How the Gen Y entrepreneurial attitude is boosting business
Growing up with technology and the internet means Gen Yers have become accustomed to being able to make an impact. Here we explore how these attitudes have the potential to make an even bigger impact in the workplace.
According to executives, ‘the ability to make an impact on the business’ is the most important factor to Gen Yers at work. This generation is ambitious and they’re not willing to wait around to clock up numerous years of experience to get ahead – 91% want rapid career progression.
Workplace and Canvas8 spoke to Maddie Grant author of When Millennials Take Over: Preparing for the Ridiculously Optimistic Future of Business, and culture consultant and digital strategist at Human Workplaces, to understand why Gen Yers want to make an impact from their first day at the office – and what that means for businesses.
Why are Gen Yers keen to kick-start their careers?
One of the interesting misconceptions about Gen Y is that they’re fickle and they’re job hoppers. That’s not a generational thing, it’s a youth thing.
‘Gen Yers have a much wider, global view of what’s possible’
And because they’ve grown up learning about anything they want through the internet, Gen Yers have a much wider, global view of what’s possible – from starting your own business to creating your own working style.
And when it comes to their careers, they find it very difficult to go slowly through a process in order to move up the chain. When an organizational structure doesn’t allow for the quick progression they’re after, it’s very frustrating.
It’s not about money, it’s about being heard. They want to have an impact and the ability to play a part in the future of the organization they work with. They tend to have a much more global view of possibilities and solutions.
And if they don’t have a place to offer their opinion on that, it’s very frustrating, because they can actually provide direction.
How can employers manage Gen Yers with ambition, but little experience?
From my research, I’ve identified four capacities that can help organizations be successful in doing exactly this: Digital, Clear, Fluid and Fast.
‘One problematic area for businesses is how best to communicate with Gen Y’
Whether it’s using the latest tech that resonates with Gen Yers digital mindsets, being transparent about ideas and sharing information with them, creating an agile and fluid organisational structure, or giving Gen Yers access to answers quickly, all of these ideals are born out of the demand this generation have to get stuck in from day one.
One problematic area for businesses is how best to communicate with Gen Y. And there are a lot of different answers to that because it’s so subjective no matter what generation you’re a part of.
The key is having the ability to work in the way they want – be that through one-on-one instant messages, video calls, group chat or over the phone.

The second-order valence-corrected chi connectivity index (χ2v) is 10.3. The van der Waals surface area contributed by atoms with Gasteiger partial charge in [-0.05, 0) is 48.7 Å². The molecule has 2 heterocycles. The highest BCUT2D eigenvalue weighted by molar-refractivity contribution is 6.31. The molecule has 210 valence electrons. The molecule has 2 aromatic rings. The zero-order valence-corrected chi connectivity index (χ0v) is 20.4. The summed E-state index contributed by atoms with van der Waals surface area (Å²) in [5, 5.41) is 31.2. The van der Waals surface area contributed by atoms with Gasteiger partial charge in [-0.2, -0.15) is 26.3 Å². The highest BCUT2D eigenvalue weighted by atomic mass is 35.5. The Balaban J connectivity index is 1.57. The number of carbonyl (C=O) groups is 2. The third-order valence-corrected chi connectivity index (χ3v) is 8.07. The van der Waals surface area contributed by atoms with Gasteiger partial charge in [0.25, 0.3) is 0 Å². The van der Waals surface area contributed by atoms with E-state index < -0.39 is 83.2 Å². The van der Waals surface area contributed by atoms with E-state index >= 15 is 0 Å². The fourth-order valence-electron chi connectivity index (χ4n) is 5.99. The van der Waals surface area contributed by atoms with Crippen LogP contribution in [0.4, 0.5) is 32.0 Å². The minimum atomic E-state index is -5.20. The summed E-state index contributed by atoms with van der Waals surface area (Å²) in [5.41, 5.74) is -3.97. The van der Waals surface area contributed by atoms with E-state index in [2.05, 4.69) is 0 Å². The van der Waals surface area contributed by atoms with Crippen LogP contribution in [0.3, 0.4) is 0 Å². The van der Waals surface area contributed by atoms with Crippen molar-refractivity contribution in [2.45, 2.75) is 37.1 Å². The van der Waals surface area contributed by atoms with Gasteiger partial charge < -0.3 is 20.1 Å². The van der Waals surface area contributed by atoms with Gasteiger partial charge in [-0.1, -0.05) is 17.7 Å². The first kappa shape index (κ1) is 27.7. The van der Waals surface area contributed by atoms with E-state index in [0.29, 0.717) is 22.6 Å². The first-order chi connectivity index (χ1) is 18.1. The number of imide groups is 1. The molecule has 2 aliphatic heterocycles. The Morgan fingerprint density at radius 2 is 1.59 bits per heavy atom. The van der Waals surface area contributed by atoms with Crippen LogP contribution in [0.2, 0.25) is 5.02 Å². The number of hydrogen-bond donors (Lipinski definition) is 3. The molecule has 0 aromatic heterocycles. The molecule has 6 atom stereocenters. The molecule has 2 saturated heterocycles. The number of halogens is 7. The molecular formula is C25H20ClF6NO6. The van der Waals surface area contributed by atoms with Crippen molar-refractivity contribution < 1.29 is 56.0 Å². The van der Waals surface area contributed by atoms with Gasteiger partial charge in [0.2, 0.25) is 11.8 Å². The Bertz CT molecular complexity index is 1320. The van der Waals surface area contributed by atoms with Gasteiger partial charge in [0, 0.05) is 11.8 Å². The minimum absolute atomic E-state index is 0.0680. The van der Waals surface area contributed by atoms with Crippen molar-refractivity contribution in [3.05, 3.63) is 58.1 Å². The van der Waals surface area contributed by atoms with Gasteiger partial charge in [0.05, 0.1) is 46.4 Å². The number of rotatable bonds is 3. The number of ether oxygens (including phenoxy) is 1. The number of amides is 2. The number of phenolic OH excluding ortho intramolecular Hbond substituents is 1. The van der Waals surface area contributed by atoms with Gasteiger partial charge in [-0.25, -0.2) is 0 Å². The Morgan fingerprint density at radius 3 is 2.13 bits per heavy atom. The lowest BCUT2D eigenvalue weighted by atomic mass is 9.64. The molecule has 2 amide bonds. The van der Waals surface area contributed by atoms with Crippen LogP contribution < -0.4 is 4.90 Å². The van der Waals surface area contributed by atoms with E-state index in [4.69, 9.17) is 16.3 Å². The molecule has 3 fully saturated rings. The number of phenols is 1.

How can mentor schemes help businesses manage Gen Yers’ career expectations?
I’ve heard a lot of frustration around Gen Yers actually eager to find a mentor but finding it really difficult. Now, there are many companies taking a more overt approach to mentoring with ‘Lunch and Learn’ sessions.
‘Open communication platforms can also help to facilitate mentorship or skill sharing’
Group mentoring or skills sharing works well too. It’s a chance for everybody in the organization to list the skills they have and either teach others or apply for specific roles within the company that reflects their unique skill set, rather than based on moving up because of their quantifiable experience.
Technology and open communication platforms can also help to facilitate mentorship or skill sharing in many ways by allowing people to connect with each other, give advice and learn about different topics.
But it obviously doesn’t do it on its own. It requires cultural attention and specific nurturing from the employer if companies are to successfully mentor their employees.
How can flatter hierarchies help businesses manage Gen Yers career expectations?
There’s always a natural hierarchy within a business – there are going to be people who are more senior or have been in the company longer.
‘A skills-based, rather than role-based, approach to development is beneficial for all generations’
But today these hierarchies are far more fluid. Somebody younger or newer could actually have more expertise in a particular area and could be the one leading a project or a committee or a meeting.
If Gen Yers have the opportunity to bring in their own expertise, they’re more visible in the organization, which means they can move up in their careers far quicker than within traditional management structures.
This skills-based, rather than role-based, approach to development is beneficial for all generations too because it offers the chance for everyone to contribute if they have the know-how.
Considering Gen Yers lofty ambitions, what does the future of the workplace look like?
Traditional management was mechanical, systems were set up in a very rigid way and that worked well for the industrial age. But now, the digital age is all about individual contributions to an ecosystem – the human-powered workplace.
If Gen Y, and Gen Z, are given the opportunities to input their expertise and their enthusiasm into a business, it creates a workplace that has a space for everybody.
‘The digital age is all about individual contributions to an ecosystem – the human-powered workplace’
That’s important because Gen Z are even more aware of their own collective power. They’re coming of age during turbulent times where, even more so than Gen Y, they want to have a powerful voice.
It means that moving forward, these open communication platforms are really critical. Focusing on technology is a great way to manage millennials because it can connect them better to the work of the organization.
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